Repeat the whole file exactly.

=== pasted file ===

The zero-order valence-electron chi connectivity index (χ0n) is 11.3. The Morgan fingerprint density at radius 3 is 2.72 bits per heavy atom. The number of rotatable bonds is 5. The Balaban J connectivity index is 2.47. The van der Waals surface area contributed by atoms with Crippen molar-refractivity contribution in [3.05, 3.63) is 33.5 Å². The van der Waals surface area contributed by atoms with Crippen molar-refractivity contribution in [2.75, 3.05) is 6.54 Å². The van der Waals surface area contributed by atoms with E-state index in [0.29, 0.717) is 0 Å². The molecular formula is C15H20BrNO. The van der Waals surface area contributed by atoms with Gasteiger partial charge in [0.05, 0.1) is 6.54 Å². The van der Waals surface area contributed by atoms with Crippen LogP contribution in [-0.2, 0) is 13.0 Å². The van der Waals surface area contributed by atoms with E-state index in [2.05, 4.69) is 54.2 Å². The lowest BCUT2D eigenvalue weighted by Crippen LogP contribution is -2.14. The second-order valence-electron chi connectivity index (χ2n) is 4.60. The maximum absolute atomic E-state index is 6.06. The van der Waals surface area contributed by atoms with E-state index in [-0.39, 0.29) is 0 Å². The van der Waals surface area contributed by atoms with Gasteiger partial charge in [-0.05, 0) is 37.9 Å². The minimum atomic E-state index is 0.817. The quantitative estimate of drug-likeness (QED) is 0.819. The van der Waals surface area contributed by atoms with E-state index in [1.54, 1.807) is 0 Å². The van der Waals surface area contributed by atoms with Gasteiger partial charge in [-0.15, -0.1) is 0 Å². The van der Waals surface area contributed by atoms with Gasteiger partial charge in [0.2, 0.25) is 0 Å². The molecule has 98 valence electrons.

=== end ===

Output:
The zero-order valence-electron chi connectivity index (χ0n) is 11.3. The Morgan fingerprint density at radius 3 is 2.72 bits per heavy atom. The number of rotatable bonds is 5. The Balaban J connectivity index is 2.47. The van der Waals surface area contributed by atoms with Crippen molar-refractivity contribution in [3.05, 3.63) is 33.5 Å². The van der Waals surface area contributed by atoms with Crippen molar-refractivity contribution in [2.75, 3.05) is 6.54 Å². The van der Waals surface area contributed by atoms with E-state index in [0.29, 0.717) is 0 Å². The molecular formula is C15H20BrNO. The van der Waals surface area contributed by atoms with Gasteiger partial charge in [0.05, 0.1) is 6.54 Å². The van der Waals surface area contributed by atoms with Crippen LogP contribution in [-0.2, 0) is 13.0 Å². The van der Waals surface area contributed by atoms with E-state index in [2.05, 4.69) is 54.2 Å². The lowest BCUT2D eigenvalue weighted by Crippen LogP contribution is -2.14. The second-order valence-electron chi connectivity index (χ2n) is 4.60. The maximum absolute atomic E-state index is 6.06. The van der Waals surface area contributed by atoms with E-state index in [-0.39, 0.29) is 0 Å². The van der Waals surface area contributed by atoms with Gasteiger partial charge in [-0.05, 0) is 37.9 Å². The minimum atomic E-state index is 0.817. The quantitative estimate of drug-likeness (QED) is 0.819. The van der Waals surface area contributed by atoms with E-state index in [1.54, 1.807) is 0 Å². The van der Waals surface area contributed by atoms with Gasteiger partial charge in [-0.15, -0.1) is 0 Å². The van der Waals surface area contributed by atoms with Gasteiger partial charge in [0.2, 0.25) is 0 Å². The molecule has 98 valence electrons.